Successfully reported this slideshow.
We use your LinkedIn profile and activity data to personalize ads and to show you more relevant ads. You can change your ad preferences anytime.

TDD: Team-Driven Development

1,337 views

Published on

Developing software as part of a team introduces a host of challenges. A strong, motivated development team working together can marshal the strengths and specialities of each of its members to create something much larger than the sum of its parts. Teams that don’t work together can drain resources and make the workplace a miserable place to spend the day. The fact is, strong teams need strong leaders, and strong leadership is something that each of us can cultivate within ourselves. No matter your experience level or seniority, if you work as part of a team, you have the capacity to help lead your colleagues toward success. We’ll discuss strategies for dealing with conflict, ideas on how to become stronger communicators, and ways to help you and your teammates get the best from one another.

Published in: Leadership & Management
  • Be the first to comment

TDD: Team-Driven Development

  1. 1. TDD (Team-Driven Development) Samantha Quiñones
  2. 2. Samantha Quiñones (keen-YO-ness) @ieatkillerbees http://samanthaquinones.com
  3. 3. mainframes360.com
  4. 4. Photo Credit: ChrisM70 via Compfight CC
  5. 5. “Dog Walker” © by Anthony Arrigo licensed under (CC BY 2.0)
  6. 6. “Ramen - Super H Mart” © Wes Bryant licensed under (CC BY-SA 2.0)
  7. 7. Copyright © Twentieth Century Fox
  8. 8. Photo © Terry Shuck licensed under (CC BY 2.0)
  9. 9. “If there’s no user group in your area, congratulations, you’re it.”
  10. 10. If your team has no leader, congratulations, you’re it.
  11. 11. –Ken Kesey “You don’t lead by pointing and telling people some place to go. You lead by going to that place and making a case.”
  12. 12. – RADM Grace Hopper “If it's a good idea, go ahead and do it. It is much easier to apologize than it is to get permission.”
  13. 13. Photo by © Adib Wahab licensed under (CC BY-ND 2.0)
  14. 14. Photo © Christoffer A Rasmussen
  15. 15. Image © David Celis
  16. 16. Growing Your Team • The whole team should be involved in the hiring process. • Bad first impressions happen. Be careful about dropping people after the 1st meeting • Focus as much on social & cultural IQ as much as technical skills
  17. 17. Care and Feeding
  18. 18. 1 in 5 Americans are effected by mental illness nimh.org, 18.2% of US adults
  19. 19. Many people hide their problems.
  20. 20. Photo © Margie Korshak Associates, public domain
  21. 21. Develop an honest interest in your teammates.
  22. 22. Empathy
  23. 23. Empathy Is… (Wiseman’s 4 Attributes) • The ability to take the perspective of another person. • The ability to understand another person’s feelings. • The ability to communicate that understanding. • The ability to avoid judgment.
  24. 24. Empathy is Not Sympathy • Empathy is sharing another person’s experience. • Sympathy is acknowledging another person’s experience.
  25. 25. Empathy is a skill that can be learned and improved.
  26. 26. We must allow ourselves to be vulnerable
  27. 27. You are not alone.
  28. 28. We are all human.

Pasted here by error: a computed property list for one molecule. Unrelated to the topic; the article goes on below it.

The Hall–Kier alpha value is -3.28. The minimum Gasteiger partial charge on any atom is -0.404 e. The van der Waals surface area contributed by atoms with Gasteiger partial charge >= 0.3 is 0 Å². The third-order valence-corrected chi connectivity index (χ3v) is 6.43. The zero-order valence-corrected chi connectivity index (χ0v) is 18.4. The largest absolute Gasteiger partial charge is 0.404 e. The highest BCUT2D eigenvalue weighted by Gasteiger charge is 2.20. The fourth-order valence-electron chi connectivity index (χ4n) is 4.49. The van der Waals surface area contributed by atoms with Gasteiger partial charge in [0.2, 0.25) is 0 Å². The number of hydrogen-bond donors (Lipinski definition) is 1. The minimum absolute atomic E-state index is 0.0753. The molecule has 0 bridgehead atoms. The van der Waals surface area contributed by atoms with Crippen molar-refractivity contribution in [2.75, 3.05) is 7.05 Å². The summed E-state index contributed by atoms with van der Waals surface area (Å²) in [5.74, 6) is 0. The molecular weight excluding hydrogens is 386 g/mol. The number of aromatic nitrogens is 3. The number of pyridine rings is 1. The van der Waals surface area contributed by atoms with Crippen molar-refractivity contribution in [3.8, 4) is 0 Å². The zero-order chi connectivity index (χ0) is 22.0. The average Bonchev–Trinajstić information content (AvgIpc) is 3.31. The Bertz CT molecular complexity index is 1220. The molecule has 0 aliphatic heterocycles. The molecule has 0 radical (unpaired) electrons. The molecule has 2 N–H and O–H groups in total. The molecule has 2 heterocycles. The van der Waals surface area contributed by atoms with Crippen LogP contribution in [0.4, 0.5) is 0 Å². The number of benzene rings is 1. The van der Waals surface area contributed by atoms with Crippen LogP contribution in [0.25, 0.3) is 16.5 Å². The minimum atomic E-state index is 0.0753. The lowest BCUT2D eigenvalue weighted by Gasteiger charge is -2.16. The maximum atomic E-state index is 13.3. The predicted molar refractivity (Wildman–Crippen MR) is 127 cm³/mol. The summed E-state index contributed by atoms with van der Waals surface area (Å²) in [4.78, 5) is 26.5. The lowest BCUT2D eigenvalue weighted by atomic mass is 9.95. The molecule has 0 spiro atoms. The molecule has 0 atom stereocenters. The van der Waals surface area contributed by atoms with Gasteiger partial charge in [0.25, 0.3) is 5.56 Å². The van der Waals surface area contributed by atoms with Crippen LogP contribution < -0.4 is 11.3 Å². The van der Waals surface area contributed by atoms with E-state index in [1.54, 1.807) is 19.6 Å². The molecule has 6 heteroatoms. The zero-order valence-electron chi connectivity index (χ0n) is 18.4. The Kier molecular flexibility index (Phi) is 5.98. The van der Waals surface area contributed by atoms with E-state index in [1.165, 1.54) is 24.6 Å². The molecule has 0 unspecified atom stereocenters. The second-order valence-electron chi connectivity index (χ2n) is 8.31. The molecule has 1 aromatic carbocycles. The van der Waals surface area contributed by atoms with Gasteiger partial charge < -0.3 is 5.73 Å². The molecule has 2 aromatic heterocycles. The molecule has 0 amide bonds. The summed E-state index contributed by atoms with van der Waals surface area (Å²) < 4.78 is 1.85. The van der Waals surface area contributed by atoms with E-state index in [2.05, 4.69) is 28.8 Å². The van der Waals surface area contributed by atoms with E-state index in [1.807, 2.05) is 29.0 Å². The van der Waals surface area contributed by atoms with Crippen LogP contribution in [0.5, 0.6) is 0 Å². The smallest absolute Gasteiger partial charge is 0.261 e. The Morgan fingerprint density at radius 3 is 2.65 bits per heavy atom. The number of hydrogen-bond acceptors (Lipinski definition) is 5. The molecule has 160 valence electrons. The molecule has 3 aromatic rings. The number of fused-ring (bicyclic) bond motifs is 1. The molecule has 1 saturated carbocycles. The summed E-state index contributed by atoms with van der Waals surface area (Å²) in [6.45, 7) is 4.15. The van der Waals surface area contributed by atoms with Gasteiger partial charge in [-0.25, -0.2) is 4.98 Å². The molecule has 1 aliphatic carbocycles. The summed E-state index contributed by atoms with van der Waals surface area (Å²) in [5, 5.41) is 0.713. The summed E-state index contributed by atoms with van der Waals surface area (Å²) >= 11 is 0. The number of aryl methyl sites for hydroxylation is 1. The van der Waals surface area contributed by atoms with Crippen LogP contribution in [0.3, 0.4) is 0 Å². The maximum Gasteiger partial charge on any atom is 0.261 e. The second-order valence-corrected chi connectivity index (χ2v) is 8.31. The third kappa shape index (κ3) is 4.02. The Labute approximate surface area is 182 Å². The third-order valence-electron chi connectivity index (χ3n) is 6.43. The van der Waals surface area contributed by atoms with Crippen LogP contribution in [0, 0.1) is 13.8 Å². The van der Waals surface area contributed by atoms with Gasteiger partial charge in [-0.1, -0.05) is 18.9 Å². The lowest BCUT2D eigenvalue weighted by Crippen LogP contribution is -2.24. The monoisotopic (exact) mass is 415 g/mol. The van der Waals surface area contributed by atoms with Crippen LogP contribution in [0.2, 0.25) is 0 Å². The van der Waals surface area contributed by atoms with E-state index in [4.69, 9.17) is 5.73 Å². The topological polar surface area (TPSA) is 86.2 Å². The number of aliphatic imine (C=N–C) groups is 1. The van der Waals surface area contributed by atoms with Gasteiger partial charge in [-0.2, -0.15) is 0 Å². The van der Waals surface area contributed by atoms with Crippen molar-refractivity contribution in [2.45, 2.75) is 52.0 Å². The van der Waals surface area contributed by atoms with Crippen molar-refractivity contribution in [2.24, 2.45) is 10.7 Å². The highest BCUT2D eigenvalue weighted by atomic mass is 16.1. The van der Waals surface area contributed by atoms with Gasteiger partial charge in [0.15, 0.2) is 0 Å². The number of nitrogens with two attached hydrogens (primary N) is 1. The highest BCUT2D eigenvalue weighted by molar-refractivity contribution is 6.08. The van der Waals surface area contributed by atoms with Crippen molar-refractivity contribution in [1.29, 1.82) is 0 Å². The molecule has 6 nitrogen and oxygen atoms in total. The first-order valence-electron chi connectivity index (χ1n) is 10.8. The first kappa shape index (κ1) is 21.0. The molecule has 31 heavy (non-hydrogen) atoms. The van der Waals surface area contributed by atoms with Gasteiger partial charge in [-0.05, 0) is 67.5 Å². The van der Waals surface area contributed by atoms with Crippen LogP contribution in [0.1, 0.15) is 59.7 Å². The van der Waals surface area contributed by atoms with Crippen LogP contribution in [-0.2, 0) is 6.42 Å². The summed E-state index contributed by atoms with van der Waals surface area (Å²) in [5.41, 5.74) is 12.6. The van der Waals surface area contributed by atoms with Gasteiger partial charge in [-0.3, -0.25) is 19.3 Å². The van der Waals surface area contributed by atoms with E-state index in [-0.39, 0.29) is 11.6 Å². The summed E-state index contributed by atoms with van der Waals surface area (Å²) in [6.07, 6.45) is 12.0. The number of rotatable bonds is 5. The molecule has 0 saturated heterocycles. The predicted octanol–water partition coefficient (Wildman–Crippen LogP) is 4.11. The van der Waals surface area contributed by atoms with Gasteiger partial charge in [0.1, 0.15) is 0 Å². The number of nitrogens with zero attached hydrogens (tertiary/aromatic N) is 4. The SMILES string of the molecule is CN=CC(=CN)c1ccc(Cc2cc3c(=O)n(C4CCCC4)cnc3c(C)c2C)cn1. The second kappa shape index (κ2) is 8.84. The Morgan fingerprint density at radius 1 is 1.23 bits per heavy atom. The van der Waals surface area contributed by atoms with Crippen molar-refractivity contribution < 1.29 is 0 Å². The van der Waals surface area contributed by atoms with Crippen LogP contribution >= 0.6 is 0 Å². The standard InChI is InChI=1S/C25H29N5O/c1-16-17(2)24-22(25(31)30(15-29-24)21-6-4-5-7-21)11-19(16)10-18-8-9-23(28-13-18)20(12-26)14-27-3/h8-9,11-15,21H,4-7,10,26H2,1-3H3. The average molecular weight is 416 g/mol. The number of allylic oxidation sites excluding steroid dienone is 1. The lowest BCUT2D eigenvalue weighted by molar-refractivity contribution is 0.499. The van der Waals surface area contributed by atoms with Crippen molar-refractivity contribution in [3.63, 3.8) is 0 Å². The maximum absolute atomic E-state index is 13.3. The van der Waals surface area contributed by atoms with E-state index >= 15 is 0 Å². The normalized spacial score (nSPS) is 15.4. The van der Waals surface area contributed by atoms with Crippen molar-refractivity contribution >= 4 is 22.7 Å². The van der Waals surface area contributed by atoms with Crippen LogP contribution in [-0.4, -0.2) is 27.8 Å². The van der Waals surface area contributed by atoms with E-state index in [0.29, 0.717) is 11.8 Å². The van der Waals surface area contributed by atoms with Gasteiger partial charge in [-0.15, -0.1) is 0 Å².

29. 29. Your teammates are worth the effort.
  30. 30. © Disney*ABC Domestic Television. All rights reserved.
  31. 31. Are You Listening? • Speculating about our partner’s agenda • Trying to remember that amazing article that refutes our partner’s argument • Thinking about our own problems • Thinking about that one time (times?) that our partner was a jerk
  32. 32. Slow down and pay attention.
  33. 33. Share your partner’s context.
  34. 34. Ask good questions.
  35. 35. Proceed when… • You understand the topic your partner is trying to address, • You understand your partner’s key points, and… • You understand what your partner expects from the interaction.
  36. 36. It’s OK… • To suck at this. It takes practice! • Pause or reschedule when you are (meaningfully) distracted
  37. 37. Photo © unknown, via mthruf.com
  38. 38. Photo by Josh Plueger USAF, public domain
  39. 39. Photo © Carsten ten Brink, licensed under (CC BY-NC-ND 2.0)
  40. 40. Productive Arguments • Have a topic and a goal • Allow all interested parties equal time to make a case • Have a neutral referee
  41. 41. Be timely. Don’t let conflicts fester.
  42. 42. Stick to your main points. Explain your reasoning.
  43. 43. Be attentive, and listen to comprehend.
  44. 44. Don’t let it be personal. You are not your ideas.
  45. 45. Focus on the end, not the means.
  46. 46. It’s not about winning or losing.
  47. 47. Strong teams are built on trust.
  48. 48. Trust build bonds. Bonds make teams unbreakable.
  49. 49. Diversity of Educational Background
  50. 50. Diversity of Work History
  51. 51. Diversity of Language & Culture
  52. 52. Diversity of Gender and Sexuality
  53. 53. Diversity of Socioeconomic Status
  54. 54. Establish Community Space
  55. 55. Open Source the Workplace
  56. 56. • Discuss projects in the community space • Make side-conversations open to interested parties • Adopt a pull-request ethic
  57. 57. Develop a culture of service
  58. 58. Play Together
  59. 59. • Host hack-a-thons • Code contests • Obfuscated X • Slowest useful SQL query
  60. 60. Learn Together
  61. 61. • Attend conferences together • Have a weekly in-house conference
  62. 62. Mental Health Resources
  63. 63. • Prompt - http://prompt.engineyard.com/ • Mental Health First Aid - http://www.mentalhealthfirstaid.org/ • Open Sourcing Mental Illness - http://funkatron.com/osmi.html
  64. 64. Other Resources
  65. 65. • Brené Brown on Empathy - http://youtu.be/1Evwgu369Jw • Servant Leadership - http://en.wikipedia.org/wiki/Servant_leadership
  66. 66. Feedback • @ieatkillerbees • https://joind.in/13446

×